Health Products Company Settles False Advertising Claims Amidst Allegations of Deceptive Auto-Renewal Practices

A health products company has recently settled their claim with the state of Maine and the FTC regarding false advertising allegations. Both the state of Maine and the Federal Trade Commission brought forth charges that consumers were deceived with promises that the products could treat everything from memory loss to arthritis.

Deceptive Auto-Renewal Claims Remain After False Advertising Claims Settled

The defendants were barred from engaging in a broad range of business practices because the agencies alleged financial injuries to consumers have already occurred. Health Research Laboratories LLC and Kramer Duhon marketed two of their health products, NeuroPlus and BioTherapex, are associated with a broad range of unsupported and false claims.

In addition to allegations of false advertising, consumers also report problems with canceling the subscription service. Others say they never knew they were even signing up for a subscription service to begin with. These claims of deceptive auto-renewal practices may also be against the law.

NeuroPlus is marketed as a successful brain supplement whereas BioTherapex reportedly addresses many ailments associated with the liver. The products were both sold for just under $40 per bottle.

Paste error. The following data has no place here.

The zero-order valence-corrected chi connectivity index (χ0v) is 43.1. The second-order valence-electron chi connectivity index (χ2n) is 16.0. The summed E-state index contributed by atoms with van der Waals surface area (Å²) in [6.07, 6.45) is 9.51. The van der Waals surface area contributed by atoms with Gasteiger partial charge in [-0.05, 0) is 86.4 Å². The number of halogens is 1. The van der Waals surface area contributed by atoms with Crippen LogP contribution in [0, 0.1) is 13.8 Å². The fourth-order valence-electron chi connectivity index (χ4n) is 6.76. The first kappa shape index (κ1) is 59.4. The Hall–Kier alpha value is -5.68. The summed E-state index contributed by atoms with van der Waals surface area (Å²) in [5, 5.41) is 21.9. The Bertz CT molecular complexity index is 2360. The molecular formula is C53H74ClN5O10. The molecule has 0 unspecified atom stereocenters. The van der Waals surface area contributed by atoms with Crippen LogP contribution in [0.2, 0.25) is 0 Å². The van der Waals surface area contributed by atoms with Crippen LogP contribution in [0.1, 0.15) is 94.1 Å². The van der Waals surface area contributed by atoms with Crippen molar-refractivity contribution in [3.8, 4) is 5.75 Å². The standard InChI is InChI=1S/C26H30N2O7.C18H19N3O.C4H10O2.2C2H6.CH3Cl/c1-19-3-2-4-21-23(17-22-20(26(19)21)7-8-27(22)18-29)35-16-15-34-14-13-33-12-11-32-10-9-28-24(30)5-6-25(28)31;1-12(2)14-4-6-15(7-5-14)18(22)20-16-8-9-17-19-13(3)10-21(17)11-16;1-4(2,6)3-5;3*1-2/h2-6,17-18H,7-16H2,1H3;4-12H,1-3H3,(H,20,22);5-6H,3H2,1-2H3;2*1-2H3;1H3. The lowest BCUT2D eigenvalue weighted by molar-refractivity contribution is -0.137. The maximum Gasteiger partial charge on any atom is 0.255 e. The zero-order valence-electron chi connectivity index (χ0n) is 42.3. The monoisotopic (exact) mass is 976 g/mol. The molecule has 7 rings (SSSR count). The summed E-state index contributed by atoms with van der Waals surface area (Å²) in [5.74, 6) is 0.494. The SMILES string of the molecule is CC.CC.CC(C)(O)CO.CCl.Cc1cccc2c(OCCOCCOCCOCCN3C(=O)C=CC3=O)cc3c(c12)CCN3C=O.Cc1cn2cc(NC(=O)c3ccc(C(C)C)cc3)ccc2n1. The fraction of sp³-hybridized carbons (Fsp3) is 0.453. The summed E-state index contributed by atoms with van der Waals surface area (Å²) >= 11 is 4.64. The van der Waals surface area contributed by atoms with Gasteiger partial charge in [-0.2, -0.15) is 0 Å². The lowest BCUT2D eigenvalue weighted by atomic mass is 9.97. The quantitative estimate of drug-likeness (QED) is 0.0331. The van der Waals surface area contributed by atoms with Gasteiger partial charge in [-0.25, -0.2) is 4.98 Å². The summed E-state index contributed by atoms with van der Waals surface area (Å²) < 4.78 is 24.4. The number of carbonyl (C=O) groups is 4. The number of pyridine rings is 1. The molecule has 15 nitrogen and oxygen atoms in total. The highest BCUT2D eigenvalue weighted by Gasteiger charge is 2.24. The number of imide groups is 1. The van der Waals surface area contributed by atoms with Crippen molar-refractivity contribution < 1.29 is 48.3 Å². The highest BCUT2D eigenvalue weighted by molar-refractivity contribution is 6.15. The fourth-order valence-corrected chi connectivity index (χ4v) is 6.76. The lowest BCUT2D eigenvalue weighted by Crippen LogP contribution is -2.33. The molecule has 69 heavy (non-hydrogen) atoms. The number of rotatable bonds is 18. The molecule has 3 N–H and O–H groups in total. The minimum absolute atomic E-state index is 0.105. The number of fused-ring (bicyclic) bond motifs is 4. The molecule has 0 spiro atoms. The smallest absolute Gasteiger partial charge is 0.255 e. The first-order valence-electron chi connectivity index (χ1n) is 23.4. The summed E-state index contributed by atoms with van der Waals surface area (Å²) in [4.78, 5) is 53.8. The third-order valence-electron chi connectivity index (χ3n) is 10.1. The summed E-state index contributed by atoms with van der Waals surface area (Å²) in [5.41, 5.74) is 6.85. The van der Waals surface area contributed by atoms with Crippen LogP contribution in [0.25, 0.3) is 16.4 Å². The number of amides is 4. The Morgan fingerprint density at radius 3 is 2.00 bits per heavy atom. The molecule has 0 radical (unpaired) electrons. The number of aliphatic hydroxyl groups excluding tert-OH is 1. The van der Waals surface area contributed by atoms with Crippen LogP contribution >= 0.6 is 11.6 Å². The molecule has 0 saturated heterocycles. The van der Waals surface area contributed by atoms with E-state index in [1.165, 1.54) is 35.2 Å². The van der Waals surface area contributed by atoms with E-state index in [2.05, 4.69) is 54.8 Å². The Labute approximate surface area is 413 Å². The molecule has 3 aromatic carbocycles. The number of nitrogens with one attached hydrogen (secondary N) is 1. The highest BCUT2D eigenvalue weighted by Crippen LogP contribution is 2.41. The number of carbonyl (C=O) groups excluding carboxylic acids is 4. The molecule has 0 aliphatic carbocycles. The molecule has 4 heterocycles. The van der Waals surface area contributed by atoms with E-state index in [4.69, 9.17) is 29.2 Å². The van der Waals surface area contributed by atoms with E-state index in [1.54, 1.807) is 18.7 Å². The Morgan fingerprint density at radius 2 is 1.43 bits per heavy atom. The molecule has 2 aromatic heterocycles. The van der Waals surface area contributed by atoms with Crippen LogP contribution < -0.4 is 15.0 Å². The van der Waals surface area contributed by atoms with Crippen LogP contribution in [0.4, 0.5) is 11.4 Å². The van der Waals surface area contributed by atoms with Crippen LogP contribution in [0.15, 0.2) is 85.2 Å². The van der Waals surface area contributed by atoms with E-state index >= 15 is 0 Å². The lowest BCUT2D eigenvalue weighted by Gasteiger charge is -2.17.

The NeuroPlus product allegedly would protect users from developing dementia and Alzheimer’s disease in addition to reversing memory loss. According to the FTC and State of Maine charges, the health and effectiveness claims are unsubstantiated or false. Furthermore, deceptive auto renewal practices were also alleged against the companies because they were misrepresenting the terms of the risk-free trial period.

Deceptive Auto-Renewal Practices Include Lack of Disclosure

Consumers were enrolled automatically in renewal plans without proper disclosure alleges the lawsuit. Consumers’ debit card numbers were obtained and charged without appropriate authorization, violating the Electronic Fund Transfer Act.

Deceptive auto renewal practices have come under fire in recent years as a number of different subscription companies and product makers have attempted to use the subscription model to boost their business without giving proper disclosures or easy cancellation policies to the consumers who enroll. Some consumers never even knew that by signing up for a free trial or providing their credit card information that they would ultimately be charged in future months. Identifying these details on a credit card or bank statement can be a challenge further complicated by the fact that it’s often difficult or impossible to cancel these subscriptions easily.

The companies were also accused of failing to disclose the material terms of their cancellation and refund policy and misrepresenting the cost of the products to Canadian consumers.

In order to make any other claims about the health benefits of their food, drug or dietary supplements in the future, the defendants must have reliable and competent scientific evidence.

If you believe you have grounds for a legal claim because of false advertising or deceptive auto renewal practices, you need to consult with a law firm dedicated to helping your best interests. The attorneys at Bradley/Grombacher are currently investigating claims of deceptive auto renewal practices. Fill out the form on this page to learn more. 

Note: Bradley/Grombacher is not representing the plaintiff in this lawsuit

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